Elite articulations of the fourth industrial revolution: Pseudoscience that needs to be challenged
That unregulated globalization processes have produced large-scale global inequalities in the distribution of resources and opportunities is empirically documented.
These inequalities are so dramatic and the disaffection produced by them are so widely registered that elites and their mouthpiece pundits can no longer ignore the level of inequalities.
Having acknowledged the inequalities though, particularly in the backdrop of the financial crisis, elites fall back upon propaganda to justify and perpetuate the neoliberal status quo.
Rather than look at the inequalities as the product of unmitigated globalization processes that privilege those with power, experts offer theories that render as natural the state of inequalities.
One such elite explanation suggests that the large-scale inequalities we are witnessing today are the product of the "fourth technological revolution."
Without any data to back up their claims, these elites therefore prescribe smart strategies of adaptation to the status quo rather than fundamentally interrogating the status quo or questioning the overarching logics of trickle-down flow that constitute the status quo. Wearable technologies, driverless cars, automated workplaces are paradoxically offered as solutions to global inequalities.
In the face of the data that point toward the large scale job loss in the realm of automation or introduced by innovations that replace workers, these technological fixes to problems of unemployment and inequality paradoxically are the problems rather than the solutions they are pitched to be.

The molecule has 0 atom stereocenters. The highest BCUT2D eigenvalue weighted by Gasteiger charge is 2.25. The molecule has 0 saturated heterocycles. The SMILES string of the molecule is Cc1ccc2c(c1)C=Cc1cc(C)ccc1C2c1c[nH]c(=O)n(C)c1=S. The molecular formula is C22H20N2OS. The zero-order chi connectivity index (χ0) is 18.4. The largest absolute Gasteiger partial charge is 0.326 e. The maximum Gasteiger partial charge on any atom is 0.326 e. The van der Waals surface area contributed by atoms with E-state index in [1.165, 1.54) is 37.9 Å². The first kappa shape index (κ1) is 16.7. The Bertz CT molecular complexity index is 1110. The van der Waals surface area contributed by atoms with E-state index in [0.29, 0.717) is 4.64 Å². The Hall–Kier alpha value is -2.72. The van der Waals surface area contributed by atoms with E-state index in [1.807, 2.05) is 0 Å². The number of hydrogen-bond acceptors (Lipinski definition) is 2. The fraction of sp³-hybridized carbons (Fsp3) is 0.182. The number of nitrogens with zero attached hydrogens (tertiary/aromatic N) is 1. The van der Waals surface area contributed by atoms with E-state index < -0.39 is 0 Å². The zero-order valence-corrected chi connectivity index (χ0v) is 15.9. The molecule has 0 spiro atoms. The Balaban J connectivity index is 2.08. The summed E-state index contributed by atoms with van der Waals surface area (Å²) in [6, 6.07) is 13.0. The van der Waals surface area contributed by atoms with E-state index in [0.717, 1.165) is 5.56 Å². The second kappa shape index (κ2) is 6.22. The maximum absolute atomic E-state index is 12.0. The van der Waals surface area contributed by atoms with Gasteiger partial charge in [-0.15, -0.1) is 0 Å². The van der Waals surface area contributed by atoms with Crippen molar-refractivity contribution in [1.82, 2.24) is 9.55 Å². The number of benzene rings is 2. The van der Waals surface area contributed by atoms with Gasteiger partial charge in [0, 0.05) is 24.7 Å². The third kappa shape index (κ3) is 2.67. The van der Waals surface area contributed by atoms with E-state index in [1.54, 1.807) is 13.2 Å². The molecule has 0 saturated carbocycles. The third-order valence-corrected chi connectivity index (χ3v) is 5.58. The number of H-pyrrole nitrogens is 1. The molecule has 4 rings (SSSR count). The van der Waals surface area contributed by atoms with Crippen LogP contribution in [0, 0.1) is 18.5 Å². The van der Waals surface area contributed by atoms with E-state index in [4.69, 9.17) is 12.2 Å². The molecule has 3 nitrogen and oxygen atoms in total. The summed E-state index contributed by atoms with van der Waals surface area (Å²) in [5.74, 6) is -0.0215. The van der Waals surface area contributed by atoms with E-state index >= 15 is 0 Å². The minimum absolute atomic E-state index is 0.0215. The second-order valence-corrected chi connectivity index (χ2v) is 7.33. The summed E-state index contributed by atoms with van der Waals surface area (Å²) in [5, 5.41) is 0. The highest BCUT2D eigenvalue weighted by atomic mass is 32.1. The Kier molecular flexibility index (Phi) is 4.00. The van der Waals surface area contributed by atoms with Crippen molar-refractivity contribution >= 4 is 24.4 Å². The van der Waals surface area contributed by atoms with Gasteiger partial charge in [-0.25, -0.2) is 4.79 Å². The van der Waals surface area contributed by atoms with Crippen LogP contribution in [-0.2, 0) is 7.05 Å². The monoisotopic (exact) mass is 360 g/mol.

However, to offer a technological solution to a structural problem retains the structural configuration while at the same time continuing to co-opt the participation of disaffected workers in technologically embodied narratives of adaptation and skills improvement.
Rather than interrogating the political-economic formations that constitute the current state of global inequalities, these elite articulations prescribe new technologies and innovations to solve the problems of inequality and poverty that were generated on the first place by techno-deterministic policy formations.
The pronouncements made by elites at global forums are neatly packaged as scientifically derived.
Close examination of such elite claims however depict the absence of data or evidence to back up the new age imaginations of the fourth technological revolution.
The pseudoscience of "trickle-down economics" continues reinforcing itself, generating investments and venture capital funding for the next technological fix to global inequality that would simultaneously generate profits for social enterprises and transnational capital.